SOAS economist speaks at the United Nations’ High-Level Political Forum 2022
27 July 2022
Professor Ulrich Volz spoke at the United Nations’ High-Level Political Forum 2022 (HLPF) . The HLPF is the central United Nations platform for the follow-up and review of the 2030 Agenda for Sustainable Development and the Sustainable Development Goals (SDGs) at the global level.
The meeting of the HLPF in 2022 was held between 5 and 15 July 2022, under the auspices of the Economic and Social Council , and included a three-day ministerial segment. The theme for the 2022 HLPF was “Building back better from the coronavirus disease while advancing the full implementation of the 2030 Agenda for Sustainable Development”.
Professor Volz, who is the Director of the SOAS Centre for Sustainable Finance , spoke at a session on “ Financing a robust crisis response and investing in the SDGs ”. Other speakers of this session included Vera Songwe, Executive Secretary of the United Nations Economic Commission for Africa, and Professor Jeffrey Sachs, Director of Center for Sustainable Development at Columbia University.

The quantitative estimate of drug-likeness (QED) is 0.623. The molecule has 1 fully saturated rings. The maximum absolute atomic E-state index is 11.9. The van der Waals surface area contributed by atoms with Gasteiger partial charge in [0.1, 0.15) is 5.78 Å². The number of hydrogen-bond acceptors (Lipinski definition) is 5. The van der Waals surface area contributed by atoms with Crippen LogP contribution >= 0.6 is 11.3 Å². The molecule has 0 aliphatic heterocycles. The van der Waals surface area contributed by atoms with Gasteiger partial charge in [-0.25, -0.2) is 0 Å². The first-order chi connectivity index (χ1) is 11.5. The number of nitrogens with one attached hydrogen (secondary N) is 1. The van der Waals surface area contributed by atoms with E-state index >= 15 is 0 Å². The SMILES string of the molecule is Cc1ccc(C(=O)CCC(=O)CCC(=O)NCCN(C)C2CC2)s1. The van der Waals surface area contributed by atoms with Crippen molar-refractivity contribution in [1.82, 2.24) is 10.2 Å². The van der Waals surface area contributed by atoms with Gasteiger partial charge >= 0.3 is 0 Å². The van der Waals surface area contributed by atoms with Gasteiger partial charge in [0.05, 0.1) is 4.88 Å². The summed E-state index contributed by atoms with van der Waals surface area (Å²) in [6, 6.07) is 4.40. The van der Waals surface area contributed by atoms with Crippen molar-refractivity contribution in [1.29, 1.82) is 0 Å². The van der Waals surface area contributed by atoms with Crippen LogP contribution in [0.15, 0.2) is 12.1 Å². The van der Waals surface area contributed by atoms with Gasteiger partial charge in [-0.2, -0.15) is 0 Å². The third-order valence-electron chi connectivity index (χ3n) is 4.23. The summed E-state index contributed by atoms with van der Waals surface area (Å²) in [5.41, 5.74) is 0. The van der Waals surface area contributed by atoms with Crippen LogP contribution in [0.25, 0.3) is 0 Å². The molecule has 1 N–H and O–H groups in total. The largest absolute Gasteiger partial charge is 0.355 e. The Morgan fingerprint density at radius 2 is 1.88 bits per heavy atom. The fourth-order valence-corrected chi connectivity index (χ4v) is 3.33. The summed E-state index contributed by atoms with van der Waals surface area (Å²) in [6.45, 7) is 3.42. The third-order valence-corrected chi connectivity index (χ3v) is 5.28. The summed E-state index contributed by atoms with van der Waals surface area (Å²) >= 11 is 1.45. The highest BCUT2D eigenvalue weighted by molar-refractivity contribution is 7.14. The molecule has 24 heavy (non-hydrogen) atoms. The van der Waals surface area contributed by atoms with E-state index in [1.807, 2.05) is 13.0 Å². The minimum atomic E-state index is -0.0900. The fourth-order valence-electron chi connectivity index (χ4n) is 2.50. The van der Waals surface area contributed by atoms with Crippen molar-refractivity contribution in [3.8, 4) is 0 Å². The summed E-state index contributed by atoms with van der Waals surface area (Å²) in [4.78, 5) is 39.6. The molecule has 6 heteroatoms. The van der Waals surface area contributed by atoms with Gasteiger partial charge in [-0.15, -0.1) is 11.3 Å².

In his intervention, Professor Volz made three main points. First, he emphasised that the debt crisis looming in the Global South is threating recoveries and impeding much-needed investments in climate resilience and the Agenda 2030 . There is an urgent need to address this debt crisis because countries that are facing a sovereign debt crisis will not be able to invest in the SDGs and climate resilience.
Second, he highlighted that the mobilisation of private capital into developing countries has not been successful. The track record of project-based ‘de-risking’ as a way of leveraging public money to achieve trillion-dollar transformations is poor. Given that only relatively small amounts of private international capital flew into SDG-relevant areas in developing countries over the last decade, when global economic conditions were relatively benign, this won’t happen in the coming years given the increasingly difficult global economic environment and the debt problems facing many developing countries.
Thirdly, he highlighted the need to find better ways of mobilising financing for development, including through national and multinational development banks. The latter should use their paid-in capital much more effectively and mobilise more private capital through issuing bonds so that they can significantly expand their concessional financing. He also called for a much larger role for national development banks in financing infrastructure development and in advancing a just transition to a low-carbon and climate-resilient economy.